Francis Gardner, an English timber merchant, settled in Russia in 1746 and, after twenty years in the timber trade, founded, on March 7, 1766, Russia’s first privately owned porcelain factory near the village of Verbilki, the Dmitrov uezd, Moscow gubernia.
One other initiator of porcelain production in Russia, a marvel for the period, was Afanassy Grebenschikov, himself a porcelain factory owner from Moscow and a connoisseur in porcelain know-how, who helped Gardner choose a vantage site on which to build a factory: indeed, the timber wealths of the Verbilki area provided, for the long years ahead, the fuel in commercial quantities, while a variety of clays near Dmitrov, and of potteries, a traditional handicraft, in the town itself supplied raw materials and skilled master-potters.
When the factory began production, its earlier items were patterned after the Meissen porcelain, common in Russia in the eighteenth century and bore crossed swords, the Meissen trademark. However, the Verbilki masters often broke faith with the foreign styles in porcelain and tinted this manufacture with specifically Russian taste and artistic tradition, thus giving it a peculiarly national colour.
The fulfillment by the factory in 1780—1785 of the orders of the tsar’s court for large dinner-sets, signified the full mastery of the techniques of porcelain production, which brought it fame and recognition among the collectors and lovers of porcelain pottery. So much so, that the trademark “G”, the initial letter of the name “Gardner”, boldly made an appearance on the porcelain pieces produced in the village of Verbilki.
In the early nineteenth century, the Gardner factory was shifted to the production of sculptures in the national Russian style, for which it gained a wide renown and which continued into the late nineteenth century. Artistically superb, the nineteenth-century Verbilki porcelain counts among the pick of decorative applied arts. The take-over of the factory in 1892 by Matvei Kuznetsov, a monopoly porcelain manufacturer in Russia, was another milestone since Kuznetsov, although he continued with Gardner’s trademark, was keen on mass-producing cheap porcelain to conquer the home and foreign porcelain markets and compete successfully with his tenacious rivals. Under Kuznetsov the Verbilki produce gained in the technical standard but lost its artistic qualities, with decor confined, in the main, to mechanic painting techniques. When, after the 1917 October Revolution, the factory was nationalized, and given the name of the Dmitrov Porcelain Plant, it kept for a while in the mainstream of the pre-revolutionary forms and its decor was constricted to floral motifs. In 1938 an art laboratory was organized at the plant to enhance the artistic worth of the produce, and sculpture production was launched, in which the contribution of Sergei Orlov was fairly significant. It continued undisturbed until the Great Patriotic War when the production of art pieces came to halt.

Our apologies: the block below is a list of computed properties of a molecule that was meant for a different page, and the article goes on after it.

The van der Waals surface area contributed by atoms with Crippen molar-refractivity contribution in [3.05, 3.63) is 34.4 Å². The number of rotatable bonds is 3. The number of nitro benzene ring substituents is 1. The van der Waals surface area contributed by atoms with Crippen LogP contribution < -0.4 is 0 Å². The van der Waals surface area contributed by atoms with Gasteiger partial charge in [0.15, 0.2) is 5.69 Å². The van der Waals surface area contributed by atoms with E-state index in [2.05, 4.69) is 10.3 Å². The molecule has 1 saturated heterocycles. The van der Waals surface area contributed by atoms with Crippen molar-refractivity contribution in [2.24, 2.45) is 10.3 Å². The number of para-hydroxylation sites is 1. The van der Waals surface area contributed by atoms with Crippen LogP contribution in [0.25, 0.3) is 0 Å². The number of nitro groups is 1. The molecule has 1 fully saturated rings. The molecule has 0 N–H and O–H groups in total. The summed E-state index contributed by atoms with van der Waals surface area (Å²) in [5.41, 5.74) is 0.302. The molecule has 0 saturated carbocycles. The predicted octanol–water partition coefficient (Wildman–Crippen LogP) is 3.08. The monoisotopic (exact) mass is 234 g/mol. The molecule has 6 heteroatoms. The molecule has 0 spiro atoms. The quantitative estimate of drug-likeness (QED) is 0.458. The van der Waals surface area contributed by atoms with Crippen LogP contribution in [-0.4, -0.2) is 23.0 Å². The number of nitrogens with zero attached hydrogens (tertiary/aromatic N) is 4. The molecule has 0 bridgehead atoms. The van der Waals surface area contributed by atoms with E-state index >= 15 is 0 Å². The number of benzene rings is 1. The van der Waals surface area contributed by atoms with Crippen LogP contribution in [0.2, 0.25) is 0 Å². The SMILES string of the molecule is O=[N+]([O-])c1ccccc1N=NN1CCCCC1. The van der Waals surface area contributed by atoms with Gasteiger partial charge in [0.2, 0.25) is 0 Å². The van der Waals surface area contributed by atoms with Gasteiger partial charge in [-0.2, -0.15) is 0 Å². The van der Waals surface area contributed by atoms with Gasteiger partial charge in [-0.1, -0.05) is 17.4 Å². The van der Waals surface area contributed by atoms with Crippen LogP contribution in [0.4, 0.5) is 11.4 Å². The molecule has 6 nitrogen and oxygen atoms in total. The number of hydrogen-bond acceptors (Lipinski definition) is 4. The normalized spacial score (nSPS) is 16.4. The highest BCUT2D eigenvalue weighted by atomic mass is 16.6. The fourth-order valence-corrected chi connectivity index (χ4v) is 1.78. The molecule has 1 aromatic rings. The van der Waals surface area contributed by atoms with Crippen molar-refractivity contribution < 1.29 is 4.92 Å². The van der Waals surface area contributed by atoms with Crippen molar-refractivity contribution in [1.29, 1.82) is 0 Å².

In the post-war years, with production wholly mechanized and updated, the Dmitrov Plant developed into an advanced industrial enterprise, and in 1966, the year of its 200th anniversary, the plant reached a rate of 30,000,000 pieces of porcelain per annum. An emphasis was placed on a higher quality of the produce: the art laboratory enrolled skilled painters and sculptors with a long standing in the field. As a result, the output grew apace, and now all new samples are considered and approved by the Artistic Council.
Tea- and coffee-sets make the plant’s speciality, along with a variety of fresh forms, well-suited to our age. New decor of porcelain pottery is executed by Soviet artists in the best Russian national traditions.
The Dmitrov porcelain is displayed at many home and foreign exhibitions where it is invariably highly appreciated and the artists conferred prizes and diplomas.
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